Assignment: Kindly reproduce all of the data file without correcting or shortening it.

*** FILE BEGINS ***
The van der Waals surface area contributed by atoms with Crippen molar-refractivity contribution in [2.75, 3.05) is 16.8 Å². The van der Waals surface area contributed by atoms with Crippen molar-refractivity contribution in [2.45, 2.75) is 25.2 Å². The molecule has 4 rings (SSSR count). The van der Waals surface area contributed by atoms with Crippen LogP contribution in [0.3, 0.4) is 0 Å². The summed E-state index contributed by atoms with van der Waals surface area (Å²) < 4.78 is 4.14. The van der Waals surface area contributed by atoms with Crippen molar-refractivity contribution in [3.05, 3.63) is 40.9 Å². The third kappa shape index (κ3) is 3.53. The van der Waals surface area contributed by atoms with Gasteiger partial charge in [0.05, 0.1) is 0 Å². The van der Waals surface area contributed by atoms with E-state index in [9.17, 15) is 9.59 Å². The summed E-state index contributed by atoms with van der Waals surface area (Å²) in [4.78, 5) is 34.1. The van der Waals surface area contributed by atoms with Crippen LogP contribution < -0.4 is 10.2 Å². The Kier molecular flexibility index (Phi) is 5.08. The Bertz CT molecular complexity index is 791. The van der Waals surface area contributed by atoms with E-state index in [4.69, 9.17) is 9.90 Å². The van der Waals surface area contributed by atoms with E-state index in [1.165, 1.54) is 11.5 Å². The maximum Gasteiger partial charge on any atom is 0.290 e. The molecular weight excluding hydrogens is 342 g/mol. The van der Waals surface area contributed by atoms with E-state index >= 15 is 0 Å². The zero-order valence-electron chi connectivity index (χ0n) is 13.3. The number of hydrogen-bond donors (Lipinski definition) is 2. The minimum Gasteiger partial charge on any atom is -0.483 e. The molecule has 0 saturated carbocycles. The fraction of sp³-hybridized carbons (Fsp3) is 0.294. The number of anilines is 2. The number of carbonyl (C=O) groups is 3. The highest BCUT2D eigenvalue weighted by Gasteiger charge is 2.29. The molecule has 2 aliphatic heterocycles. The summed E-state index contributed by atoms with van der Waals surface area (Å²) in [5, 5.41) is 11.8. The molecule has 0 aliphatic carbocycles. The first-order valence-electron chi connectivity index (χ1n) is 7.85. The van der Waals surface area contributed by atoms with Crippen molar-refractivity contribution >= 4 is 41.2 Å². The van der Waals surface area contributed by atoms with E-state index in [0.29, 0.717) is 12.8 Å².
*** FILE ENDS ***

The van der Waals surface area contributed by atoms with Crippen molar-refractivity contribution in [2.75, 3.05) is 16.8 Å². The van der Waals surface area contributed by atoms with Crippen molar-refractivity contribution in [2.45, 2.75) is 25.2 Å². The molecule has 4 rings (SSSR count). The van der Waals surface area contributed by atoms with Crippen LogP contribution in [0.3, 0.4) is 0 Å². The summed E-state index contributed by atoms with van der Waals surface area (Å²) < 4.78 is 4.14. The van der Waals surface area contributed by atoms with Crippen molar-refractivity contribution in [3.05, 3.63) is 40.9 Å². The third kappa shape index (κ3) is 3.53. The van der Waals surface area contributed by atoms with Gasteiger partial charge in [0.05, 0.1) is 0 Å². The van der Waals surface area contributed by atoms with E-state index in [9.17, 15) is 9.59 Å². The summed E-state index contributed by atoms with van der Waals surface area (Å²) in [4.78, 5) is 34.1. The van der Waals surface area contributed by atoms with Crippen LogP contribution < -0.4 is 10.2 Å². The Kier molecular flexibility index (Phi) is 5.08. The Bertz CT molecular complexity index is 791. The van der Waals surface area contributed by atoms with E-state index in [4.69, 9.17) is 9.90 Å². The van der Waals surface area contributed by atoms with E-state index in [1.165, 1.54) is 11.5 Å². The maximum Gasteiger partial charge on any atom is 0.290 e. The molecular weight excluding hydrogens is 342 g/mol. The van der Waals surface area contributed by atoms with E-state index >= 15 is 0 Å². The zero-order valence-electron chi connectivity index (χ0n) is 13.3. The number of hydrogen-bond donors (Lipinski definition) is 2. The minimum Gasteiger partial charge on any atom is -0.483 e. The molecule has 0 saturated carbocycles. The fraction of sp³-hybridized carbons (Fsp3) is 0.294. The number of anilines is 2. The number of carbonyl (C=O) groups is 3. The highest BCUT2D eigenvalue weighted by Gasteiger charge is 2.29. The molecule has 2 aliphatic heterocycles. The summed E-state index contributed by atoms with van der Waals surface area (Å²) in [5, 5.41) is 11.8. The molecule has 0 aliphatic carbocycles. The first-order valence-electron chi connectivity index (χ1n) is 7.85. The van der Waals surface area contributed by atoms with Crippen molar-refractivity contribution >= 4 is 41.2 Å². The van der Waals surface area contributed by atoms with E-state index in [0.29, 0.717) is 12.8 Å².